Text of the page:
Last week my ESL volunteer assignment was changed to a group class, “Empowering Parents,” held at a Salt Lake City elementary school. My students are Spanish-speaking women who have little contact with English-speaking Americans. Those with babies and preschoolers bring their children, of course. Lupe’s 3-year-old son got bored during class, so I handed him a piece of paper and some colored pencils. He had no idea how to hold a pencil or what it was for until I showed him how to make marks on the paper.
American children are given paper, crayons, and pencils when they can barely toddle. Can you imagine the disadvantage for a child who has never held a pencil and never heard a book read aloud when he starts kindergarten? No one can define the limits for good that come from empowering mothers to speak English and read to their children—to give them the advantages other American children receive. But, a waiting list exists. The ESL Center in Salt Lake depends on volunteer teachers. They never have enough volunteers available to meet the needs of all the refugees and immigrants who ask for help in learning English.
Surveys show Utahns donate a record number of hours to volunteer work—mostly in Church-related service. The Church sponsors many worthwhile humanitarian and relief programs, but it doesn’t fill every need in the community. Most active Mormons I know are so loaded down with Church callings they couldn’t possibly add community service to their lives. Wouldn’t it be great if Mormons felt free to choose service projects that matched their talents and interests instead of being assigned to something for which they have no aptitude and little interest? (Tying quilts for the humanitarian center fits this category for me.)
And what if Mormons felt they could turn down Church callings that interfered with their community service? “No, I can’t serve in the Family History library. I spend two afternoons a week mentoring a girl who was failing junior high until I started working with her.”
Agency to choose service where we are most needed and most effective should not be discounted.
Monday drizzled in, gray and gloomy. The kind of day to curl up with a book in front of the fireplace. I almost wished Rosa, my ESL student, would call and cancel our morning session—not that I wanted her or her baby to be sick. I just didn’t want to go anywhere. I forgot to turn my phone on when I drove to the ESL Center in Salt Lake. At the Center, the room I normally use was occupied by a group, so I went into the computer lab and arranged a spot where I could work with Rosa. A middle-aged African woman was the only person in the lab. While waiting for Rosa, I spoke to the woman who was working on the Mavis Beacon keyboarding program. She introduced herself as Sarah from South Africa and spoke with a British accent. She asked me about my student and when I told her I was helping Rosa prepare for the citizenship test, she said, “I want to do that. Can someone help me? How much does it cost?”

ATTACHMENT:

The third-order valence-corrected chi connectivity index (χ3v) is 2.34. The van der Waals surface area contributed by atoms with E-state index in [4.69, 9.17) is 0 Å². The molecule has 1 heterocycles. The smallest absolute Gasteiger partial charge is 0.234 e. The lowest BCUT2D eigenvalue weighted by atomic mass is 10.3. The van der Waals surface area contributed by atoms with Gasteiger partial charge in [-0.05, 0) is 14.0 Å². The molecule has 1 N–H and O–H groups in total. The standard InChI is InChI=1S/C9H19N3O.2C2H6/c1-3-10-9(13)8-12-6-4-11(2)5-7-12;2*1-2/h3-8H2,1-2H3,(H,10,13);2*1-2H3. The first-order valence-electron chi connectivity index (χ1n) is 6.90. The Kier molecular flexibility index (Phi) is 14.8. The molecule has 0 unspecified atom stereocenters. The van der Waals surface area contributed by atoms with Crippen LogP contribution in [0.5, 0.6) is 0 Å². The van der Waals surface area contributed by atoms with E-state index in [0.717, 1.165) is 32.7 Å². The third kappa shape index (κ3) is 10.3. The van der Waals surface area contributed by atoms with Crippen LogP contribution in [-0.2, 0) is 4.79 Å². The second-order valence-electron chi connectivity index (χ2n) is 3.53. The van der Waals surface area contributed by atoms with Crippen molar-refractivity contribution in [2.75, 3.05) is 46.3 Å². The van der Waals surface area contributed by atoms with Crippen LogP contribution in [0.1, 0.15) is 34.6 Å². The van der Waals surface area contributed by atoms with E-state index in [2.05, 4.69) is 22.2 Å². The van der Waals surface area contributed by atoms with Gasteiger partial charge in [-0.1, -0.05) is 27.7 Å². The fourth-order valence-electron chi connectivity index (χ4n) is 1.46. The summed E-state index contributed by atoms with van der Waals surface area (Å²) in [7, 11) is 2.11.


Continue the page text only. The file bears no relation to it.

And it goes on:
Sarah had been in the U.S. for twelve years and spoke fluent English, so I explained that she just needs to learn the basics of U.S. History and Government that will be on the test. The citizenship application costs about $600 now, no refund if the applicant doesn’t pass. I showed Sarah how to access an online citizenship preparation site which I’d used with Rosa last week. Sarah had not had any study materials, but she was getting more than half the answers right on the practice test. The instant feedback thrilled her. Finally, she was on the path to her goal.
When Rosa had not arrived after ten minutes, I remembered to turn on my phone and checked messages. She had called to tell me she had a bad chest cold and wouldn’t be coming. I spent the remainder of the hour helping Sarah. She had not used a computer before and coordinating the mouse and cursor challenged her, but she persevered. She thanked me over and over. At one point she kissed my hand, looked upward and thanked God for bringing her and me together at this moment. She thanked her mother for making her go to school and learn English.
Now, I’ve taught school for over 25 years, but I’ve never had a student kiss my hand before. Sarah had learned about the ESL Center from others and had dropped in to learn to use a computer She was unaware the center could help her prepare for the citizenship test. She asked me to come back and help her again, but she needs more than the online program to prepare. I’m already committed to helping Rosa twice a week, and I doubt Rosa would be willing to share her tutor during our sessions. ESL students bond with their tutors.
I’m not able to add more sessions to my schedule at this time, so I introduced Sarah to the staff member who works with citizenship applicants. He will find either an individual tutor or a class for Sarah. I don’t know if God had a hand in my being in the lab at the time Sarah was there, but I am glad my phone was off. I’m glad my regular classroom was occupied, and I’m especially glad the ESL Center, its staff and volunteers, exist to help immigrants like Sarah and Rosa.